I congratulate everybody who has brought this bill to this point.
I would like to outline a few of the things which I think could still be done to improve this Bill.
First, we must ensure that community services are supported, so that survivors of abuse can remain in their homes and communities—many noble Lords have mentioned this. Refuges are only part of the story, and it is manifestly unfair that survivors are driven out of their homes, and children out of their schools, while the perpetrator stays in the family home. This probably needs some work.
We have to introduce the new offence of unlawful strangulation as an either-way offence to recognise the particular harm and risk posed by offenders who strangle another person. Common assault is insufficient to deter and punish this behaviour, which often does not leave any visible harm—and I will of course be voting for the amendment in the name of the noble Baroness, Lady Newlove, when that comes up.
We have to reverse the legal aid cuts so that non-means-tested legal aid is available for all domestic abuse cases, so that survivors can obtain justice in the civil, criminal and family courts.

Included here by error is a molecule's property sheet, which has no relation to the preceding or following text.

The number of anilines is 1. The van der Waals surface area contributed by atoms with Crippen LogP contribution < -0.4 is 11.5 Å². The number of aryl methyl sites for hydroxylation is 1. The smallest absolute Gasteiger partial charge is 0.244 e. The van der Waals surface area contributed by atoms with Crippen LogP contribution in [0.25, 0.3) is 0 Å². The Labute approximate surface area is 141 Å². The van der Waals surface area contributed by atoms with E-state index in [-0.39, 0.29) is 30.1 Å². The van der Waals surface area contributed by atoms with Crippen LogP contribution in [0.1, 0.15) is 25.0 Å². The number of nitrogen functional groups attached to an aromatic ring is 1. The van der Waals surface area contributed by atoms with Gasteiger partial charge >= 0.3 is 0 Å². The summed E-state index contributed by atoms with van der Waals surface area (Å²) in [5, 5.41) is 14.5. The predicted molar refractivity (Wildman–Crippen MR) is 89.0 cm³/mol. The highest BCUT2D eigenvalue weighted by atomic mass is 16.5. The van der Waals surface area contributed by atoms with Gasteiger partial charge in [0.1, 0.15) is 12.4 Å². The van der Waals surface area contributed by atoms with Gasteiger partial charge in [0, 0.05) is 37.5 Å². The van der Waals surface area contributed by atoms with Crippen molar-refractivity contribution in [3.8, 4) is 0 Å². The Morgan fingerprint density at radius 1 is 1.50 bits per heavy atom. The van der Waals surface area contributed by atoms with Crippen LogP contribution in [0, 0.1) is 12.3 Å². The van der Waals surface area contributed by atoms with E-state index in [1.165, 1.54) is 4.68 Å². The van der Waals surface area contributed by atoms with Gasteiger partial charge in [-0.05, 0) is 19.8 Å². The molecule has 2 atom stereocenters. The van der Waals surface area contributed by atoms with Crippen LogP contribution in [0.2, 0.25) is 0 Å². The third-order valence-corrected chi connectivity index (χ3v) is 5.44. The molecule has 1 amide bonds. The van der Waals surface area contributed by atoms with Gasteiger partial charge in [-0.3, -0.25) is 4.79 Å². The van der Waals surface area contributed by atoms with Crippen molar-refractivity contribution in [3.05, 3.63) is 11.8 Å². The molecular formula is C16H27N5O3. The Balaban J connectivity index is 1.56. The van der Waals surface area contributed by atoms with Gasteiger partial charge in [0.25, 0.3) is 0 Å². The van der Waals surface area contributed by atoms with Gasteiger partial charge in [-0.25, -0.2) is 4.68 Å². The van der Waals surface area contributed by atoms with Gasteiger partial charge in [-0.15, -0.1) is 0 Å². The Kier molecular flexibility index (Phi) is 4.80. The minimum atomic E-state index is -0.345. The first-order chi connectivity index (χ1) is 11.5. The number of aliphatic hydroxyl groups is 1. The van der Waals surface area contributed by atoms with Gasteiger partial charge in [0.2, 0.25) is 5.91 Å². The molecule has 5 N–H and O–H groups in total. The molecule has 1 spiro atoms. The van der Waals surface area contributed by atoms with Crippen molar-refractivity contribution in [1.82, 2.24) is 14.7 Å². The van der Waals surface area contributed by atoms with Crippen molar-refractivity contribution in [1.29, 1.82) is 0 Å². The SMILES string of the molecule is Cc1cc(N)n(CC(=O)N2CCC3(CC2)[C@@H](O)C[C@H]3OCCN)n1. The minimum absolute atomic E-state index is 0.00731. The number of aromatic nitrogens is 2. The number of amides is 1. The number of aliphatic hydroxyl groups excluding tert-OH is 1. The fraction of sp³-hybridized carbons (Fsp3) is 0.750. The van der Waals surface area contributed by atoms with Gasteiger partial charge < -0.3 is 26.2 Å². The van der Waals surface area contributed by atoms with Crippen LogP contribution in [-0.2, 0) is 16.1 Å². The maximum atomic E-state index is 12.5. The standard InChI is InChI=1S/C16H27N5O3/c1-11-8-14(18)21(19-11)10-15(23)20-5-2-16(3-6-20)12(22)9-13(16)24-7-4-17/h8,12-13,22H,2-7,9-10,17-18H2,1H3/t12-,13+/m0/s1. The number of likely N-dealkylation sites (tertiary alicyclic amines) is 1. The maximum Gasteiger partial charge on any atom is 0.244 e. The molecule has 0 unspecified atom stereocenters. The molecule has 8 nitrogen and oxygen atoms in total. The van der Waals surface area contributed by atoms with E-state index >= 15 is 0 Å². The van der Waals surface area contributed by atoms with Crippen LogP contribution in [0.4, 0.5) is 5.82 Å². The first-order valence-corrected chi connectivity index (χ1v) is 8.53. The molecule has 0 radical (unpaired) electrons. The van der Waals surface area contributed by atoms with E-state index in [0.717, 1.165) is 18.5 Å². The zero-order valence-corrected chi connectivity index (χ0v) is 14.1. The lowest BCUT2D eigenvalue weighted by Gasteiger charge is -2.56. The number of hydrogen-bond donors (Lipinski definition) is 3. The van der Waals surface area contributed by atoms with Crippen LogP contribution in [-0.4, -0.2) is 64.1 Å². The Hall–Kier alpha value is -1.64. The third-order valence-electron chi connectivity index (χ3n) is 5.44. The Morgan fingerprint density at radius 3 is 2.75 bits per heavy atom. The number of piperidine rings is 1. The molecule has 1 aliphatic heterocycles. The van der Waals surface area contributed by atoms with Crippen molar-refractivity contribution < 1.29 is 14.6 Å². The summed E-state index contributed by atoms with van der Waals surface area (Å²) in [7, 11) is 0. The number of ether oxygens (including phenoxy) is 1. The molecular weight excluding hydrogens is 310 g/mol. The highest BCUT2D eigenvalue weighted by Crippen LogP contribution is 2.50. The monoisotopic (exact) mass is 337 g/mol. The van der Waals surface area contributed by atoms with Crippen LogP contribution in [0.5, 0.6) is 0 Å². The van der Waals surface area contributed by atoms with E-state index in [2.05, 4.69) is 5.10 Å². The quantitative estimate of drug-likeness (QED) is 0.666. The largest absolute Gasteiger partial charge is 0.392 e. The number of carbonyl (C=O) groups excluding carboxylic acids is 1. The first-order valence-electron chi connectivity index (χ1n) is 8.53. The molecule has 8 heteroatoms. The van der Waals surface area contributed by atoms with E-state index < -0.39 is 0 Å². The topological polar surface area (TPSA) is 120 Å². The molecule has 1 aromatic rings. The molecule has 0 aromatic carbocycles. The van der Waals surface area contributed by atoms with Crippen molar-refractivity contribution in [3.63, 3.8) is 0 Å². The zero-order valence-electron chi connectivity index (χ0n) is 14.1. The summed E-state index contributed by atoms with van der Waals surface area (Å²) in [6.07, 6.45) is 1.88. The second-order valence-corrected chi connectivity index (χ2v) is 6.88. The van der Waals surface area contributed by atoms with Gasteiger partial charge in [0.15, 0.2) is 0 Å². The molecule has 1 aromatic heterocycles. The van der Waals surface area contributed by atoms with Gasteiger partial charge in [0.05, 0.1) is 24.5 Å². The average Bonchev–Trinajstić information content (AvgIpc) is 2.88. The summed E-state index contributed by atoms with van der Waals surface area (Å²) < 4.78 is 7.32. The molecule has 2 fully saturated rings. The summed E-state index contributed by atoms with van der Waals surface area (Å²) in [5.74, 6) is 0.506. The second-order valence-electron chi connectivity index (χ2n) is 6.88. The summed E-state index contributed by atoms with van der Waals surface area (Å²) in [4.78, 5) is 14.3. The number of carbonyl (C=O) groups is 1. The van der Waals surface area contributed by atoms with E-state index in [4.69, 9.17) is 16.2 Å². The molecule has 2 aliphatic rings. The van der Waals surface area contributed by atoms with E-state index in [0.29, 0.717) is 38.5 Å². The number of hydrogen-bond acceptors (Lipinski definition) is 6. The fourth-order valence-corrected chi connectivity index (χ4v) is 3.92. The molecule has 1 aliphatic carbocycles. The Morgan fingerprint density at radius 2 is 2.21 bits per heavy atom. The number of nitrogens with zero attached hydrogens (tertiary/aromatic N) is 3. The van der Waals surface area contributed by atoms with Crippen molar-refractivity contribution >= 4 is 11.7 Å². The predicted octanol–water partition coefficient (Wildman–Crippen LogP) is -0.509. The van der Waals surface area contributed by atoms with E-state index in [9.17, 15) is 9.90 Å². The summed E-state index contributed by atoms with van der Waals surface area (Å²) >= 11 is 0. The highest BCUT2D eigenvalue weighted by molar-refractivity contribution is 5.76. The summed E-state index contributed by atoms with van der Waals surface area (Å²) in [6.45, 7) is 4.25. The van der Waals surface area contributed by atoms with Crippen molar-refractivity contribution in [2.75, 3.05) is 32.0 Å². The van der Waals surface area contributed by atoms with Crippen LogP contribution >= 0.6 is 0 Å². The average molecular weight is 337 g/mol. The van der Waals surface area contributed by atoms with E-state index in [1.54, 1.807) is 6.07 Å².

We must introduce reporting restrictions in domestic abuse cases similar to those in place for sexual offences, so that survivors are not exposed to further harm by having intimate details published. Section 49 of the Youth Justice and Criminal Evidence Act 1999 is just not sufficient here.
We must implement and fund specialist training for all police forces and other agencies to properly understand domestic abuse and to overcome their own inherent views, behaviours and biases on the issue. At the moment, police forces can pay for their own training, but the Government should encourage this and it should be part of basic training. I spoke about such training to a police officer who I have worked with extensively, Detective Chief Superintendent Andy Cox, who is now in Lincolnshire police force. SafeLives provides this training, and he has immediately actioned it so that Lincolnshire Police will have that training.
We must also end the presumption of contact in family law, which can result in children being forced to have contact with an abusive parent. I also thought that the noble Baroness, Lady Greengross, was right in saying that the elderly also suffer this sort of abuse. If she decides to table an amendment, I will vote for it.
It strikes me that, as the noble Baroness, Lady Lister of Burtersett, said, this is a good Bill, but it can be a great one if we amend it. The Government must listen and accept that, although there will be later opportunities to improve the Bill, improving it now will be the quickest, safest and most effective way of ending this toxic behaviour.
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